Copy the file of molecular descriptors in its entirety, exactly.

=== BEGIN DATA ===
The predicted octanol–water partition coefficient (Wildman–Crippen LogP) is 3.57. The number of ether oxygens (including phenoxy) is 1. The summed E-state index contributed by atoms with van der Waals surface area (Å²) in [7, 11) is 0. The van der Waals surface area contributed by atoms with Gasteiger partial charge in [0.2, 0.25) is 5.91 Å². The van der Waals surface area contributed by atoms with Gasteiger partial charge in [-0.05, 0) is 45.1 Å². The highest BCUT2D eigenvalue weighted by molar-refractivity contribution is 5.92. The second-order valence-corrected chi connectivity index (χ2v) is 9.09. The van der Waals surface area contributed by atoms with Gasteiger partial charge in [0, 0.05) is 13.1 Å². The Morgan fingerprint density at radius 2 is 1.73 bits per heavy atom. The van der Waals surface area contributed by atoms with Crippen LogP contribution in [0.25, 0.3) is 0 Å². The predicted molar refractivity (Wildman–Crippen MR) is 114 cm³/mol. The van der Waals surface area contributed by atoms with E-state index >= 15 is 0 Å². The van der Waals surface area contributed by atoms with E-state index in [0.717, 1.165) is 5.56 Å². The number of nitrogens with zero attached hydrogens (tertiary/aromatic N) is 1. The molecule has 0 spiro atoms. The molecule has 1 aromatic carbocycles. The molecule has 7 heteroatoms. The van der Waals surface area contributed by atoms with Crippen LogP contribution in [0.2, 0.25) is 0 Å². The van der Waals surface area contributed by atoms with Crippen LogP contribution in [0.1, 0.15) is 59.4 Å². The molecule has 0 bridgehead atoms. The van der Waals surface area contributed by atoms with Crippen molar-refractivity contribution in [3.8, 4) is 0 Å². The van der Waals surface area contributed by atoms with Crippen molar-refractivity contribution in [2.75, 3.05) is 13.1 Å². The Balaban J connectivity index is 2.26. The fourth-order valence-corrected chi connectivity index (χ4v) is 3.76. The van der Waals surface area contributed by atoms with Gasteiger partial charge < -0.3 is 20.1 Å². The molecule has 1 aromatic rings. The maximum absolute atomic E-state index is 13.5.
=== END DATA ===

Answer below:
The predicted octanol–water partition coefficient (Wildman–Crippen LogP) is 3.57. The number of ether oxygens (including phenoxy) is 1. The summed E-state index contributed by atoms with van der Waals surface area (Å²) in [7, 11) is 0. The van der Waals surface area contributed by atoms with Gasteiger partial charge in [0.2, 0.25) is 5.91 Å². The van der Waals surface area contributed by atoms with Gasteiger partial charge in [-0.05, 0) is 45.1 Å². The highest BCUT2D eigenvalue weighted by molar-refractivity contribution is 5.92. The second-order valence-corrected chi connectivity index (χ2v) is 9.09. The van der Waals surface area contributed by atoms with Gasteiger partial charge in [0, 0.05) is 13.1 Å². The Morgan fingerprint density at radius 2 is 1.73 bits per heavy atom. The van der Waals surface area contributed by atoms with Crippen LogP contribution in [0.25, 0.3) is 0 Å². The predicted molar refractivity (Wildman–Crippen MR) is 114 cm³/mol. The van der Waals surface area contributed by atoms with E-state index >= 15 is 0 Å². The van der Waals surface area contributed by atoms with E-state index in [0.717, 1.165) is 5.56 Å². The number of nitrogens with zero attached hydrogens (tertiary/aromatic N) is 1. The molecule has 0 spiro atoms. The molecule has 1 aromatic carbocycles. The molecule has 7 heteroatoms. The van der Waals surface area contributed by atoms with Crippen LogP contribution in [0.2, 0.25) is 0 Å². The van der Waals surface area contributed by atoms with Crippen LogP contribution in [0.1, 0.15) is 59.4 Å². The molecule has 0 bridgehead atoms. The van der Waals surface area contributed by atoms with Crippen molar-refractivity contribution in [3.8, 4) is 0 Å². The van der Waals surface area contributed by atoms with Crippen molar-refractivity contribution in [2.75, 3.05) is 13.1 Å². The Balaban J connectivity index is 2.26. The fourth-order valence-corrected chi connectivity index (χ4v) is 3.76. The van der Waals surface area contributed by atoms with Gasteiger partial charge < -0.3 is 20.1 Å². The molecule has 1 aromatic rings. The maximum absolute atomic E-state index is 13.5.